Five Reasons Why Johan Santana’s No-Hitter Was Flipping Cool

Jun 2, 2012
11:53 am

Give me a few minutes to absorb the news from last night, if you permit me. Even some of us Rebeldes have to take a break from the serious once in a while and just celebrate great moments in sports. Last night in Queens was a great moment for baseball, for some many reasons. The no-hitter hurled by Venezuela's Johan Santana was cool. First one in the history of the New York Mets. Very flipping cool. And here are five reasons why.


Santana's no-hitter was the fourth one pitched by a Venezuelan hurler in the history of baseball. Santana joined fellow countrymen White Sox's Wilson Álvarez (1991), the Marlins' Aníbal Sánchez (2006) and the Cubs' Carlos Zambrano (2008) into a select few of Venezuelan pitchers who have pitched a no-hitter. Venezuela is a baseball-mad country, and Santana's feat should be celebrated.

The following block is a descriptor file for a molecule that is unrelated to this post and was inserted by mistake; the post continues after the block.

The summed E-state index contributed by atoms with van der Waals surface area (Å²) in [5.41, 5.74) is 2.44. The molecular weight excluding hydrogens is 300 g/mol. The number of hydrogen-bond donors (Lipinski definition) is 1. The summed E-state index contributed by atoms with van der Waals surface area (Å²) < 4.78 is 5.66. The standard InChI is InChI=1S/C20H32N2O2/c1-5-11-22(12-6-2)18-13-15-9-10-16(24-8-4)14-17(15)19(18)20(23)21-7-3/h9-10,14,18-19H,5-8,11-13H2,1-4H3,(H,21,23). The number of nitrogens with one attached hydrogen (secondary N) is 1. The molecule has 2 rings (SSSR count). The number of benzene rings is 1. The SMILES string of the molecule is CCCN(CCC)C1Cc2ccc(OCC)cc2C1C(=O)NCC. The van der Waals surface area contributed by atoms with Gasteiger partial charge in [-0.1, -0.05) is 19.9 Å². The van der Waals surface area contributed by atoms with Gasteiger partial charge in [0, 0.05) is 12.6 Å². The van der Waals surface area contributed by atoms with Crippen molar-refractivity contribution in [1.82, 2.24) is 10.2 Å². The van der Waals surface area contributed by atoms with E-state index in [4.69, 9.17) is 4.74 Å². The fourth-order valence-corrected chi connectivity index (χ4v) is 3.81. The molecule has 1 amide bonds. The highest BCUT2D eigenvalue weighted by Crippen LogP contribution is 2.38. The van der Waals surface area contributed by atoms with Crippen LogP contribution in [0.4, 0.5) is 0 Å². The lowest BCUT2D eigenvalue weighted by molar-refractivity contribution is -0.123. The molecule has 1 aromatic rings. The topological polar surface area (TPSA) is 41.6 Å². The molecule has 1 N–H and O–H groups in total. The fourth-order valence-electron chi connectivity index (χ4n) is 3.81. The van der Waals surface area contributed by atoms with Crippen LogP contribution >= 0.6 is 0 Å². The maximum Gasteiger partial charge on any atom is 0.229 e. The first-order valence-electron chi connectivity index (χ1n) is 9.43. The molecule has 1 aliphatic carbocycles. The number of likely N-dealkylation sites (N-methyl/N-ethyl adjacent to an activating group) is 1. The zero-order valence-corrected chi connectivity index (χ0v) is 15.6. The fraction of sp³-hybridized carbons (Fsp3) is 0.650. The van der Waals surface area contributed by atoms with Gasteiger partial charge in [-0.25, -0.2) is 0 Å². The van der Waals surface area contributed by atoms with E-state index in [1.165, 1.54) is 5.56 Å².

Santana literally didn't pitch last year. At all. Now look what he did. Johan was out the entire year last year due to injury and surgery. He has come back really nicely for the Mets this year: 2.38 ERA, 68 strikeouts in 68 innings, and he looks like the Santana of old, when he was arguably the best left-handed pitcher in the game.

This was an "old school" baseball performance. 134 pitches. Complete game. Old school baseball. When pitchers just pitched and weren't dictated by numbers and stats.

Santana's performance got his manager all choked up. Here's to the human side of baseball and sports. Sure, they make gazillions of dollars, but when you see Mets manager Terry Collins get all choked up, we want to believe again in the essence of baseball.

It is cool to be a Mets fan again. The Yankees can suck it. All of a sudden, New York's second-banana team is cool again. Hit it!